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Old 07-16-16, 12:27 PM
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Mobile 155
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Originally Posted by DMC707 View Post
Ok, thats just not the question you linked to with a quote is all.

For the day, and for anything else outside the boundaries of professional road racing, I would say that yes, those would have been competitive race machines at the local level in whatever category you were riding in up to perhaps 2005. Around that time is when 16 lb carbon bikes were getting more and more affordable , and the average Joe Blow Cat 3 or 4 could justify adding one to the stable
-- this was the true death of steel for racing, not some euro pro's racing up the Alps a decade earlier


The Waterford does have a more sportive oriented build though and likely wasnt intended for racing originally, (not the frame, the frame can do it, - but bikes built solelly for racing generally arent built with a triple)

I agree that today, -- you have to have a bit of chutzpah to show at the local Tuesday night crits on a steel machine, - because the field is a sea of black bikes, but if your strong enough to stay in the field, why not? And with a set of deep section wheels, you'll make up some lost watts when its time to take a pull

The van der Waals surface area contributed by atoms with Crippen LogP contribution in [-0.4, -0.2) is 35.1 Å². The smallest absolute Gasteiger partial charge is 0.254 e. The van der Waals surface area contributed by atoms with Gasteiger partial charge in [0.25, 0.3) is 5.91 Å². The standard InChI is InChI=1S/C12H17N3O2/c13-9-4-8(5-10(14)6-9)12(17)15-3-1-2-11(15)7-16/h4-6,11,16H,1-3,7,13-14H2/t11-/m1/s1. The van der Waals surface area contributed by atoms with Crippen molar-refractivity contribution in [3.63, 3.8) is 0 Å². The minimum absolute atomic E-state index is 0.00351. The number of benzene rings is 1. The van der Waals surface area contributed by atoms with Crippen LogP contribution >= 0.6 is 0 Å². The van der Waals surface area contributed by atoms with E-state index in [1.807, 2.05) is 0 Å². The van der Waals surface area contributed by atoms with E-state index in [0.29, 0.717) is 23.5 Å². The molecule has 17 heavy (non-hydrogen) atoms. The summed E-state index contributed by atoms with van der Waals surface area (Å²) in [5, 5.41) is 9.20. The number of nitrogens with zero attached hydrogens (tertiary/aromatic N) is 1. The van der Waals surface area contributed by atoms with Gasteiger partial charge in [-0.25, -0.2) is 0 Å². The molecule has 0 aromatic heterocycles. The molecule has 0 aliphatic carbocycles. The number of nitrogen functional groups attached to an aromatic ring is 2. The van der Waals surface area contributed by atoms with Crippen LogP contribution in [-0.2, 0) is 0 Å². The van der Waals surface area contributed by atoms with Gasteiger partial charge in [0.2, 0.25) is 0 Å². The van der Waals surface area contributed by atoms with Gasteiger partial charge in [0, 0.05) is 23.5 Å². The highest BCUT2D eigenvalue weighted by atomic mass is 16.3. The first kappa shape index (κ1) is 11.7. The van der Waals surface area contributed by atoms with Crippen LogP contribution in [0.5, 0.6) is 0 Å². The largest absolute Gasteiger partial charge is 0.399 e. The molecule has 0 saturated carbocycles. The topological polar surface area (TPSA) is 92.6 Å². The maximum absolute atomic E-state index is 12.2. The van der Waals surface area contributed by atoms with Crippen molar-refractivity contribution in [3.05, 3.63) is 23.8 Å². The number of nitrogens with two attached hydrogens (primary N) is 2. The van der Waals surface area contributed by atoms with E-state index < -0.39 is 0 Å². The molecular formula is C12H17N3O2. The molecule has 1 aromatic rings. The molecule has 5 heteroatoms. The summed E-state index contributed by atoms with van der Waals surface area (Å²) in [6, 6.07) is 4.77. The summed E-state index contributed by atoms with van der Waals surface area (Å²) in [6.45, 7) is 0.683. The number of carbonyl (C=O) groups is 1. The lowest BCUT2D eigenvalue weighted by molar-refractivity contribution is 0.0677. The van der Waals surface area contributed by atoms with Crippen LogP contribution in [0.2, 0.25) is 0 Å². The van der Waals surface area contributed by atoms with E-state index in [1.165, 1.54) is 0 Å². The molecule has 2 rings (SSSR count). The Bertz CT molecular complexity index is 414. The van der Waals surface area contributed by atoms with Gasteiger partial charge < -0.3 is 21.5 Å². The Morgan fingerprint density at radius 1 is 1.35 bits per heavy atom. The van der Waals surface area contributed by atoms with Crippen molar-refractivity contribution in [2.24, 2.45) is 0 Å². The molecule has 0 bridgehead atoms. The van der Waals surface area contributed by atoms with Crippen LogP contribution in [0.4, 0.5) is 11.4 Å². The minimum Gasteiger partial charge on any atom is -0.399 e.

I grew up racing in the 90's and saw all the trends start cycling through -- aluminum, Ti, early bonded CF, early OCLV, the early sloping TT bikes from Giant -- it was all good fun and a guy could really get caught up in trying to stay abreast of the latest and greatest trends ---- until you realize that you are still getting dropped by plenty of people riding conventional steel

Today there are plenty of guys on 14 lb $8000 machines asking similar questions of themselves when they get dropped by guys on entry level 105 equipped carbon machines ---
The materials have changed a little, but racing is the same
I was just keying off of the subject of the two questions with Racing and competitive being the focus. It was not a judgement call but simply a opportunity to give the history of what racing and competitive was during the time that Lamond was marketed.

It wasn't to debate the bike only to inform.

Even today in Crit races I see a few steel bikes in Cat 5 abd sometimes Cat 4 racing because that is where the most crashes seem to happen.

Today some companies like Cannondale are producing hydro formed aluminum Crit bikes that are 1x11s. More than likely to address some of the same issues you mentioned. After all most Crits don't require anything but the big chainring.

Maybe I should have kept the information to myself because I have made this mistake before. I have a Friend that bought a 2002 Trek 5200 USPS road bike. He was told it was a TDF team bike just like Lance used. At the time he was new to road bikes and I made the mistake of pointing out that Lances bike was. 5900 with Dura Ace. Both my friend and the seller got very defensive and I simply dropped the subject. He has since moved on to a Wilier but we still never talk about the 5200.
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